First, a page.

"I've had a lifetime of people mispronouncing my name. I know what it feels like," he tells the two women. As the girls leave the table, one says something that clearly touched Fraser’s heart.

@imani.goulet

#brendanfraser #brendanfraserappreciation #brenaissance i love this man 🥹 my photo op with him and my signed funko are on my instagram: imani.goulet • everyone always says to never meet your heroes, i met mine and we almost burst into tears talking to eachother. thank you for everything brendan! ♥️

"Thank you for making my childhood awesome,” she says. "And mine too," Imani adds. According to Imani, the words almost made Fraser “burst into tears.” The “George of the Jungle” star responded to the compliment with a fist bump.

“You can tell that last comment really meant SO much to him and I am HERE FOR IT,” a commenter named Kim wrote.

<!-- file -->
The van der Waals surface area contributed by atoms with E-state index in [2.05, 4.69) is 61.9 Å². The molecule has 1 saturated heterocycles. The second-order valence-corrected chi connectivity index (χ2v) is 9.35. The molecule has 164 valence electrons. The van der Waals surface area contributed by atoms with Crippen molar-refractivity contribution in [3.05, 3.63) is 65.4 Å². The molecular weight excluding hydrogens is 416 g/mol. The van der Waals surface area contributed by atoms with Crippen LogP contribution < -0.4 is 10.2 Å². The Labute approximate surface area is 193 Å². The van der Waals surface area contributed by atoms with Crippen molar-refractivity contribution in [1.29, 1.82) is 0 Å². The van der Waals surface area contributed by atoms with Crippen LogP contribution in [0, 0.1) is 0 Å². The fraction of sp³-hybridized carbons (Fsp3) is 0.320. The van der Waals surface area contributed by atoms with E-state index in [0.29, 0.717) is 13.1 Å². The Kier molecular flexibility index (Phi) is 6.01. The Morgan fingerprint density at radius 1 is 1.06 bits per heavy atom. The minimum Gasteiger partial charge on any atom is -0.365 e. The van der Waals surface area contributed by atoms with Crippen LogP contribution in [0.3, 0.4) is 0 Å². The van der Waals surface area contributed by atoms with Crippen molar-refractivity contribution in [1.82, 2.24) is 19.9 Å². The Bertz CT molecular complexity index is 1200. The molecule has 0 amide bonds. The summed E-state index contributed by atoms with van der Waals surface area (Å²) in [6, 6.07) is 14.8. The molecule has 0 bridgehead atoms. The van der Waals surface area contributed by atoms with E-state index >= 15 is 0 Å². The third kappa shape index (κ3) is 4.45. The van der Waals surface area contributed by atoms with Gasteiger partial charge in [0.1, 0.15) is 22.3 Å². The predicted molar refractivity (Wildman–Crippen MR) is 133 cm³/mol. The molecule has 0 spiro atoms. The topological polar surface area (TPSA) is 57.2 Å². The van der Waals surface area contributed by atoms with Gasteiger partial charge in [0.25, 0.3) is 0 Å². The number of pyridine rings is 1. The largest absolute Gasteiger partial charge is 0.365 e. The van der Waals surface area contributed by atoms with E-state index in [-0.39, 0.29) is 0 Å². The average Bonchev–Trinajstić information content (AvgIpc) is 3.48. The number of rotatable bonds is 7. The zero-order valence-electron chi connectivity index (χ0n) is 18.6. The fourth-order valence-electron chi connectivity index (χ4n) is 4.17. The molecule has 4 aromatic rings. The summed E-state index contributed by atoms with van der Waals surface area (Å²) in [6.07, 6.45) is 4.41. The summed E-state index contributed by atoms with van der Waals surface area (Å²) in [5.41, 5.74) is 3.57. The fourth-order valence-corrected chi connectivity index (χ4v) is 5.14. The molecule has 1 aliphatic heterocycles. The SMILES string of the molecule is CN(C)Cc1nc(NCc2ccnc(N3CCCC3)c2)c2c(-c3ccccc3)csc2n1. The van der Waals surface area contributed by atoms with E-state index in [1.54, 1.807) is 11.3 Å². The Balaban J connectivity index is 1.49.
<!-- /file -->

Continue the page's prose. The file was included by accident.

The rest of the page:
“Everyone always says to never meet your heroes, I met mine and we almost burst into tears talking to each other. Thank you for everything Brendan!” Imani captioned her video. “I hope he knows just how loved he is,” BV added.

The exchange shows that even though Fraser has been famous for four decades, he hasn’t become jaded and cynical and still enjoys it when a fan shows their appreciation. It’s that type of sincere reaction that has encouraged many people to root for Fraser over the last few years as he rebuilds his career.

@imani.goulet

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Moricz was banned from speaking up about LGBTQ topics. He found a brilliant workaround.

Senior class president Zander Moricz was given a fair warning: If he used his graduation speech to criticize the “Don’t Say Gay” law, then his microphone would be shut off immediately.